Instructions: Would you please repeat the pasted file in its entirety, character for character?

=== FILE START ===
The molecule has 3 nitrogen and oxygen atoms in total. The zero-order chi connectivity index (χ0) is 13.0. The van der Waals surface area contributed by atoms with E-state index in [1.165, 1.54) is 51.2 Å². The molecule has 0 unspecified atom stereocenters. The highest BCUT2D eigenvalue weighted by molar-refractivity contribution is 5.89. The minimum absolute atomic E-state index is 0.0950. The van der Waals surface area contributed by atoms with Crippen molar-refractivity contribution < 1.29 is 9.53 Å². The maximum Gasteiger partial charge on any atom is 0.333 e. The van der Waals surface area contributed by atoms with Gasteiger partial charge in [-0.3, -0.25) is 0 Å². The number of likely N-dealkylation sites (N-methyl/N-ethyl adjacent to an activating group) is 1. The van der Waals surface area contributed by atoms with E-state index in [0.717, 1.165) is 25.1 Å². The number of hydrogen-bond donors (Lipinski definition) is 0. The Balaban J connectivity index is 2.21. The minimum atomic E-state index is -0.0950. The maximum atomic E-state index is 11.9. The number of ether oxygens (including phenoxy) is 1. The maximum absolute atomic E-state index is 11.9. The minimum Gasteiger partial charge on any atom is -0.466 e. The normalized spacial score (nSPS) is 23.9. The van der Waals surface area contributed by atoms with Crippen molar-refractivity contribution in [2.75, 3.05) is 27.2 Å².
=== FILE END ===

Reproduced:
The molecule has 3 nitrogen and oxygen atoms in total. The zero-order chi connectivity index (χ0) is 13.0. The van der Waals surface area contributed by atoms with E-state index in [1.165, 1.54) is 51.2 Å². The molecule has 0 unspecified atom stereocenters. The highest BCUT2D eigenvalue weighted by molar-refractivity contribution is 5.89. The minimum absolute atomic E-state index is 0.0950. The van der Waals surface area contributed by atoms with Crippen molar-refractivity contribution < 1.29 is 9.53 Å². The maximum Gasteiger partial charge on any atom is 0.333 e. The van der Waals surface area contributed by atoms with Gasteiger partial charge in [-0.3, -0.25) is 0 Å². The number of likely N-dealkylation sites (N-methyl/N-ethyl adjacent to an activating group) is 1. The van der Waals surface area contributed by atoms with E-state index in [0.717, 1.165) is 25.1 Å². The number of hydrogen-bond donors (Lipinski definition) is 0. The Balaban J connectivity index is 2.21. The minimum atomic E-state index is -0.0950. The maximum atomic E-state index is 11.9. The number of ether oxygens (including phenoxy) is 1. The maximum absolute atomic E-state index is 11.9. The minimum Gasteiger partial charge on any atom is -0.466 e. The normalized spacial score (nSPS) is 23.9. The van der Waals surface area contributed by atoms with Crippen molar-refractivity contribution in [2.75, 3.05) is 27.2 Å².